My husband's uncle approached me at a family reunion. "You know I've tried to read your caregiving book," he said, "But I just couldn't do it."
Although he was not either a caregiver or dealing with someone suffering dementia, he had made an attempt to read the devotions I wrote for caregivers in My Mom Has Alzheimer's. "I liked the funny stories," he said, shaking his head, "...but Alzheimer's...ugh!"
My first book was written for those undergoing the rocky transition from past relationship roles into a becoming a caregiver for a loved one who has dementia; not what you'd sit down to for an afternoon's light reading! It is like medicine that can be lifesaving when prescribed for someone suffering pain, and I do have a file of emails from grateful caregivers that attest to its effectiveness in providing balm for wounded spirits, but is not needed for a person who isn't undergoing the trials it addresses.
I'm concerned now that those who read my first book think they know how I write. I'm worried that I'll be pigeonholed as someone who writes about "serious subjects." An author to be avoided if you need a bit of escapism from the real world!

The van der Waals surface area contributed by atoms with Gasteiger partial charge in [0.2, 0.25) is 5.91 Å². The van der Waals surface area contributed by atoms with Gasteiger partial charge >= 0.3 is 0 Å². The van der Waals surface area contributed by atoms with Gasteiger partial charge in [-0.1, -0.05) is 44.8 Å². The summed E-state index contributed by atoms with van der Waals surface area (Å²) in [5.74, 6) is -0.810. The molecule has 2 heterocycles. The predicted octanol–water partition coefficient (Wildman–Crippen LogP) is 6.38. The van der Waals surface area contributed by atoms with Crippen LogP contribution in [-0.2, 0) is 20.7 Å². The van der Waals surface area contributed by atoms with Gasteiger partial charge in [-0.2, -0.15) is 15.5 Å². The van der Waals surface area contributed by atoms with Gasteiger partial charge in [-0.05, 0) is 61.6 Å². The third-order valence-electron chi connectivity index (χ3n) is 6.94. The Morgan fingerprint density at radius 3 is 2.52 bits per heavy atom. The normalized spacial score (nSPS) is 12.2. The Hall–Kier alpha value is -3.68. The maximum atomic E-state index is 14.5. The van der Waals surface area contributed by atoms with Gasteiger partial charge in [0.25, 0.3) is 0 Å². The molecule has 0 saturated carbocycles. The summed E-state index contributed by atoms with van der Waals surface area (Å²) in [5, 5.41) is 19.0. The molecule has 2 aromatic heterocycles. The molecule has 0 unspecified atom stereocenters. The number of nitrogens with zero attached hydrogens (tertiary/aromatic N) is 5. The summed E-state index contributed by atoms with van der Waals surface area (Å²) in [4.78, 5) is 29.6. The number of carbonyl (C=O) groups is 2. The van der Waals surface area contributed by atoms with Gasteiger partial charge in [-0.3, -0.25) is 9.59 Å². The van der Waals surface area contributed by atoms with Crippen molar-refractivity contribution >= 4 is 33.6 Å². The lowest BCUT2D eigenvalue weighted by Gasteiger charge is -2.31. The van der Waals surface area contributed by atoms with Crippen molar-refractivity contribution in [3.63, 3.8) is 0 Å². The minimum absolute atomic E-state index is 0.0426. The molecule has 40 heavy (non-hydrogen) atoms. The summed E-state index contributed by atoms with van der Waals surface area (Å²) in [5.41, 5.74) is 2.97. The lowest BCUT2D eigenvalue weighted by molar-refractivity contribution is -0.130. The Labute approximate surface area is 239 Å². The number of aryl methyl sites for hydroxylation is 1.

Well, welcome to the world of Karola, Kansas! Mrs. Springer slams her car into reverse and careens across two lanes of traffic and onto the curb inches from the large glass window of the Farmer's State Bank of Karola. Marshal Jonathan Rosencutter dances with the pretty ladies who form a line for that privilege on Saturday nights at the Smokey Bar and Grill. The head of the schoolboard dons a chicken costume in an ill-advised foray into the realm of whimsy at Halloween, terrifying a group of first graders. A kindergarten student hears a teacher's sound effects from an adjacent stall in the girl's restroom and dubs her "Mrs. Tinkle."
This is not a relentlessly sober book.
There are heartwarming and heart-rending moments to be sure--these are inevitable when telling the story of a young woman's first year of teaching. But if you like James Herriot's stories where the three protagonists play off one another in a humorous way, you'll like this book. If you enjoy the warmth and close knit feeling of community in a Jan Karon novel, you will enjoy this book. I admit it is a feel good book with a happy ending, and you'll also find some timely issues that just don't go away for us in education such as budget cuts and testing mandates. But mostly I just hope it becomes one of those "old friend" books that are opened time and again because the stories are engaging and the characters have become familiar.
Try it, you'll like it!
You can win a free copy of The Children Are Tender by entering the April giveaway at my website!